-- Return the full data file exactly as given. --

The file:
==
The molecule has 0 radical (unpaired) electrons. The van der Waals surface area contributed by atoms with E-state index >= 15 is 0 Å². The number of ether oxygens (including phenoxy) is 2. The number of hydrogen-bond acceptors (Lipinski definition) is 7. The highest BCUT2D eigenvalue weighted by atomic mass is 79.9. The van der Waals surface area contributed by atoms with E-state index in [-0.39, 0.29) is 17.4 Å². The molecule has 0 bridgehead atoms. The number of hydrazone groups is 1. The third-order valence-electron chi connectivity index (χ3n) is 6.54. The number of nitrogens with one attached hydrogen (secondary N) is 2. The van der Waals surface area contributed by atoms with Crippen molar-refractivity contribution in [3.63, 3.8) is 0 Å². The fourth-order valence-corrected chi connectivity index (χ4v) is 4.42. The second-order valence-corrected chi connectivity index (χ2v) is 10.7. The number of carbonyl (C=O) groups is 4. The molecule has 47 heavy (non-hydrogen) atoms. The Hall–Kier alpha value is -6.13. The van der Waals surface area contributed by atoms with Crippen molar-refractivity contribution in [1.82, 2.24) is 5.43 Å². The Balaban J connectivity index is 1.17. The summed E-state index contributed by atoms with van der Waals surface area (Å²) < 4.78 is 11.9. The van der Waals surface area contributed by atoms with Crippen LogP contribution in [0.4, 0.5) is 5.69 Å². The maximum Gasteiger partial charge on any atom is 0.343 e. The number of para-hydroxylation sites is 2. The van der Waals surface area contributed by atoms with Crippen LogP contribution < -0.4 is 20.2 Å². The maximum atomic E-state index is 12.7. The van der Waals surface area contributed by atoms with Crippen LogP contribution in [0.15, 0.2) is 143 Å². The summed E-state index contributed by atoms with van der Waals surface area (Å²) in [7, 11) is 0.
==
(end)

The molecule has 0 radical (unpaired) electrons. The van der Waals surface area contributed by atoms with E-state index >= 15 is 0 Å². The number of ether oxygens (including phenoxy) is 2. The number of hydrogen-bond acceptors (Lipinski definition) is 7. The highest BCUT2D eigenvalue weighted by atomic mass is 79.9. The van der Waals surface area contributed by atoms with E-state index in [-0.39, 0.29) is 17.4 Å². The molecule has 0 bridgehead atoms. The number of hydrazone groups is 1. The third-order valence-electron chi connectivity index (χ3n) is 6.54. The number of nitrogens with one attached hydrogen (secondary N) is 2. The van der Waals surface area contributed by atoms with Crippen molar-refractivity contribution in [3.63, 3.8) is 0 Å². The fourth-order valence-corrected chi connectivity index (χ4v) is 4.42. The second-order valence-corrected chi connectivity index (χ2v) is 10.7. The number of carbonyl (C=O) groups is 4. The molecule has 47 heavy (non-hydrogen) atoms. The Hall–Kier alpha value is -6.13. The van der Waals surface area contributed by atoms with Crippen molar-refractivity contribution in [1.82, 2.24) is 5.43 Å². The Balaban J connectivity index is 1.17. The summed E-state index contributed by atoms with van der Waals surface area (Å²) < 4.78 is 11.9. The van der Waals surface area contributed by atoms with Crippen LogP contribution in [0.4, 0.5) is 5.69 Å². The maximum Gasteiger partial charge on any atom is 0.343 e. The number of para-hydroxylation sites is 2. The van der Waals surface area contributed by atoms with Crippen LogP contribution < -0.4 is 20.2 Å². The maximum atomic E-state index is 12.7. The van der Waals surface area contributed by atoms with Crippen LogP contribution in [0.15, 0.2) is 143 Å². The summed E-state index contributed by atoms with van der Waals surface area (Å²) in [7, 11) is 0.